Sadly, the finals are yet to be concluded, with Trident doing the honourable thing by refusing to lose to AVANT in the grand final. (Having come from the lower bracket, a second best-of-five is required, and everyone assorted didn’t have the time for a second run, so the finals are scheduled for some point in the future.
Given how well the MSi Beat It qualifiers ran, I’m obliged to give the ACL boys a slap on the wrist: 48 teams in a single day is excessively ambitious, and it wouldn’t have killed them — it probably would have saved them a lot of trouble, actually — to spread it over two days.
The jam-packed double elimination bracket produced some interesting results, with Team Immunity dropping out to Capital Punishment in a 3-2 thriller and the awkwardly-named Serpahic Nexus taking out the GAMECOM-sponsored NV 2-0 in the lower bracket.
We’re still awaiting news of when the final match between AVANT and Trident will go ahead, but otherwise it was a chockers weekend for fans of Call of Duty and Counter-Strike: Global Offensive in Australia. Unfortunately, fans of the latter also have reason to be a little sombre.
Death of an institution
The management of the GameTech eSports website this week announced that the domain and the technology behind it, including the WarBot, the GT Live application, forums and everything else behind the pillar of Counter-Strike in Australia was up for sale.
I emailed the owners of the website to express my sympathies and for a quote, and they got back to me with the following. “The decision to place GameTech on the market wasn’t an easy one for us to make. Competing priorities and real life commitments have meant that the time available for us a group to dedicate to the community and business are limited. After taking all of this into consideration we felt that it wasn’t only best for ourselves, but also best for the community that we put GameTech on the market.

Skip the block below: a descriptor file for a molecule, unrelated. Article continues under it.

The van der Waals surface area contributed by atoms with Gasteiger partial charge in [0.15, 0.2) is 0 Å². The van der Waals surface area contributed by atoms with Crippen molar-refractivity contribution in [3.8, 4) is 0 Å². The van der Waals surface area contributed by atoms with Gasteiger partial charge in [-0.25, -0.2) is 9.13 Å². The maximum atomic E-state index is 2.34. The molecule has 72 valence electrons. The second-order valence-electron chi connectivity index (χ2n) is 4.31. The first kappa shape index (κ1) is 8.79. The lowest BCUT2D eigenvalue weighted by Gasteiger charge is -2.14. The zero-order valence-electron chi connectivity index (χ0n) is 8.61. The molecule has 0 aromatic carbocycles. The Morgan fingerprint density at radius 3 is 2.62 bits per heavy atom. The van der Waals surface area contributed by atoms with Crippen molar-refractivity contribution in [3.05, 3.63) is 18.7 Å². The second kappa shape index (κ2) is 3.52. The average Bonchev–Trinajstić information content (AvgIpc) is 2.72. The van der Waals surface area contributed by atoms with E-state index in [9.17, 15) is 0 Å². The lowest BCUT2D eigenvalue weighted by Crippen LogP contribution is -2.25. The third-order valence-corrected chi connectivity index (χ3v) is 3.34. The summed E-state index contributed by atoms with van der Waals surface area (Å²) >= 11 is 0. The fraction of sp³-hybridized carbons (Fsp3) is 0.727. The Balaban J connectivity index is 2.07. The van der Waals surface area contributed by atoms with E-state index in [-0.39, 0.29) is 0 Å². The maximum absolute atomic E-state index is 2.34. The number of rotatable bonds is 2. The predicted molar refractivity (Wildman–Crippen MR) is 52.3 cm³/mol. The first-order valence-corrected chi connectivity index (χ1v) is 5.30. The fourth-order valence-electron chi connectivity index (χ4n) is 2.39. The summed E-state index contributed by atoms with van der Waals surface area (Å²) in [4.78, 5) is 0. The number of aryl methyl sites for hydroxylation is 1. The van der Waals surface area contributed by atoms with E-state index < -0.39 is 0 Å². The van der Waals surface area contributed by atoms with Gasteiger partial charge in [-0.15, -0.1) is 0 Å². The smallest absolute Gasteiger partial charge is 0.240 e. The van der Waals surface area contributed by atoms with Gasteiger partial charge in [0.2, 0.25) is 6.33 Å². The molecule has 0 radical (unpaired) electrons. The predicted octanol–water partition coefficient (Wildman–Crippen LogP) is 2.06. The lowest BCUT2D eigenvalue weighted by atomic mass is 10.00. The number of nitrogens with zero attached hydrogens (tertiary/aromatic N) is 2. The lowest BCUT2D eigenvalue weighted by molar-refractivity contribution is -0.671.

Having invested significant amounts of time and money while also being really passionate about the products we were developing means it’ll be really hard for us part ways GameTech. We are all really proud of the products we’ve been able to deliver the Counter-Strike scene over the years however, we now feel it’s time for someone else to step in and continuing developing it into something even better.
It’s hard to say what this means for the community now. Our hope is that our products will continue to have their place within the eSports scene. There is no doubt that whoever takes over GameTech has their work cut out for them but with some time and dedication I have complete faith that GameTech can continue to grow while also continuing to provide a home for eSport enthusiasts within Australia.”
The GT Live function in particular, which allows gamers to find pick-up matches, scrims and an IRC channel in one easy-to-use web browser, is an exceptional piece of technology. It’s a shame that the creators and supporters have decided to let it go: perhaps someone else will be able to put it to better use.